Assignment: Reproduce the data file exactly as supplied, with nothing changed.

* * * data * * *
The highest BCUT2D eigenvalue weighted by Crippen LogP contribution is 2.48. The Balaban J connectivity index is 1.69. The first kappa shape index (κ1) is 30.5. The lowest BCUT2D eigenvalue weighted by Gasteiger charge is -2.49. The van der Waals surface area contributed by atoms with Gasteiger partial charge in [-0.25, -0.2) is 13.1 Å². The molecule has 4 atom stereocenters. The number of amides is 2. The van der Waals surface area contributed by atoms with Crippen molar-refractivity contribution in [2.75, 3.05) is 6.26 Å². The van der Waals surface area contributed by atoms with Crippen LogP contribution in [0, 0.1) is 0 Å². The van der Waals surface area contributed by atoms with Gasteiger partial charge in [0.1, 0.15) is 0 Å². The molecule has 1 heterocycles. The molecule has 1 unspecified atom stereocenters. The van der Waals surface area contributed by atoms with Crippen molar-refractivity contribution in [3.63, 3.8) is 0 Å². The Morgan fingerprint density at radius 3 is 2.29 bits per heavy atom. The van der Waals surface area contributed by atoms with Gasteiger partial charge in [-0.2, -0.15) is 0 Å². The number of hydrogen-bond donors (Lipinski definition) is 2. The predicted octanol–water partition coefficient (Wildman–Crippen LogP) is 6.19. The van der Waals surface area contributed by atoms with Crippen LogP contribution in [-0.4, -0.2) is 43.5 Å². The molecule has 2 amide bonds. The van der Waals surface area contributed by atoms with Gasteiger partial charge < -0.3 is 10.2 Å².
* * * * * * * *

The highest BCUT2D eigenvalue weighted by Crippen LogP contribution is 2.48. The Balaban J connectivity index is 1.69. The first kappa shape index (κ1) is 30.5. The lowest BCUT2D eigenvalue weighted by Gasteiger charge is -2.49. The van der Waals surface area contributed by atoms with Gasteiger partial charge in [-0.25, -0.2) is 13.1 Å². The molecule has 4 atom stereocenters. The number of amides is 2. The van der Waals surface area contributed by atoms with Crippen molar-refractivity contribution in [2.75, 3.05) is 6.26 Å². The van der Waals surface area contributed by atoms with Crippen LogP contribution in [0, 0.1) is 0 Å². The van der Waals surface area contributed by atoms with Gasteiger partial charge in [0.1, 0.15) is 0 Å². The molecule has 1 heterocycles. The molecule has 1 unspecified atom stereocenters. The van der Waals surface area contributed by atoms with Crippen molar-refractivity contribution in [3.63, 3.8) is 0 Å². The Morgan fingerprint density at radius 3 is 2.29 bits per heavy atom. The van der Waals surface area contributed by atoms with Gasteiger partial charge in [-0.2, -0.15) is 0 Å². The number of hydrogen-bond donors (Lipinski definition) is 2. The predicted octanol–water partition coefficient (Wildman–Crippen LogP) is 6.19. The van der Waals surface area contributed by atoms with Crippen LogP contribution in [-0.4, -0.2) is 43.5 Å². The molecule has 2 amide bonds. The van der Waals surface area contributed by atoms with Gasteiger partial charge < -0.3 is 10.2 Å².